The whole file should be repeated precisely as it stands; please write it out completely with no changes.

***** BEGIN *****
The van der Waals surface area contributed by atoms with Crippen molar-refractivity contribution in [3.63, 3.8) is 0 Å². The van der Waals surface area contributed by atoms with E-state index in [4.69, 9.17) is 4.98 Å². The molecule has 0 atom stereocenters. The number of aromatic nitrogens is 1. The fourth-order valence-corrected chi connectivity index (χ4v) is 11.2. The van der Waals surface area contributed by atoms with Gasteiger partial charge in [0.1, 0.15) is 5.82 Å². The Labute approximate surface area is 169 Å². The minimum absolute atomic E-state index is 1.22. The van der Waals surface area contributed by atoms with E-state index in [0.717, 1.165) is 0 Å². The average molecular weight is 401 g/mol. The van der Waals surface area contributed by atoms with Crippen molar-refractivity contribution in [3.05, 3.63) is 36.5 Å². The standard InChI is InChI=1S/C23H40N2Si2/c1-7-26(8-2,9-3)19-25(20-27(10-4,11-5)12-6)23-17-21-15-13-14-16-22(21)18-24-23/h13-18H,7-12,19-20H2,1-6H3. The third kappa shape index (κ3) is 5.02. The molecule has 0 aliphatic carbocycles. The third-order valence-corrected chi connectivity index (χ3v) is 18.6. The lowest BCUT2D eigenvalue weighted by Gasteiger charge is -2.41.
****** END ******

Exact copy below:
The van der Waals surface area contributed by atoms with Crippen molar-refractivity contribution in [3.63, 3.8) is 0 Å². The van der Waals surface area contributed by atoms with E-state index in [4.69, 9.17) is 4.98 Å². The molecule has 0 atom stereocenters. The number of aromatic nitrogens is 1. The fourth-order valence-corrected chi connectivity index (χ4v) is 11.2. The van der Waals surface area contributed by atoms with Gasteiger partial charge in [0.1, 0.15) is 5.82 Å². The Labute approximate surface area is 169 Å². The minimum absolute atomic E-state index is 1.22. The van der Waals surface area contributed by atoms with E-state index in [0.717, 1.165) is 0 Å². The average molecular weight is 401 g/mol. The van der Waals surface area contributed by atoms with Crippen molar-refractivity contribution in [3.05, 3.63) is 36.5 Å². The standard InChI is InChI=1S/C23H40N2Si2/c1-7-26(8-2,9-3)19-25(20-27(10-4,11-5)12-6)23-17-21-15-13-14-16-22(21)18-24-23/h13-18H,7-12,19-20H2,1-6H3. The third kappa shape index (κ3) is 5.02. The molecule has 0 aliphatic carbocycles. The third-order valence-corrected chi connectivity index (χ3v) is 18.6. The lowest BCUT2D eigenvalue weighted by Gasteiger charge is -2.41.